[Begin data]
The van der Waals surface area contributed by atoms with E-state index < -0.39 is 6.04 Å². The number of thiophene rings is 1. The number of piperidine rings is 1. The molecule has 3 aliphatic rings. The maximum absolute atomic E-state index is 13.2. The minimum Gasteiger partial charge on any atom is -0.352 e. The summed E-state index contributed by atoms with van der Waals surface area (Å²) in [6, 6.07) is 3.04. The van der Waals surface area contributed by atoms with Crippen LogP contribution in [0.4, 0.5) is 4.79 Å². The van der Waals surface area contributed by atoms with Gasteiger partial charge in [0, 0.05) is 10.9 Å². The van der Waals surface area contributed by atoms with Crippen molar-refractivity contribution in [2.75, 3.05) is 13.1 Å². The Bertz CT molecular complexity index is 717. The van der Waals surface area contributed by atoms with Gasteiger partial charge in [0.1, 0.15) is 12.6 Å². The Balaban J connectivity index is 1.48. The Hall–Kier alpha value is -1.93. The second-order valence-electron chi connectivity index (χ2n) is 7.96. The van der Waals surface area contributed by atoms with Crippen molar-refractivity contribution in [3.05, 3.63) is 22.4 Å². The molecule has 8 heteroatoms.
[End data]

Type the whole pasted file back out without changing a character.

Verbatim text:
The van der Waals surface area contributed by atoms with E-state index < -0.39 is 6.04 Å². The number of thiophene rings is 1. The number of piperidine rings is 1. The molecule has 3 aliphatic rings. The maximum absolute atomic E-state index is 13.2. The minimum Gasteiger partial charge on any atom is -0.352 e. The summed E-state index contributed by atoms with van der Waals surface area (Å²) in [6, 6.07) is 3.04. The van der Waals surface area contributed by atoms with Crippen LogP contribution in [0.4, 0.5) is 4.79 Å². The van der Waals surface area contributed by atoms with Gasteiger partial charge in [0, 0.05) is 10.9 Å². The van der Waals surface area contributed by atoms with Crippen molar-refractivity contribution in [2.75, 3.05) is 13.1 Å². The Bertz CT molecular complexity index is 717. The van der Waals surface area contributed by atoms with Gasteiger partial charge in [0.1, 0.15) is 12.6 Å². The Balaban J connectivity index is 1.48. The Hall–Kier alpha value is -1.93. The second-order valence-electron chi connectivity index (χ2n) is 7.96. The van der Waals surface area contributed by atoms with Crippen molar-refractivity contribution in [3.05, 3.63) is 22.4 Å². The molecule has 8 heteroatoms.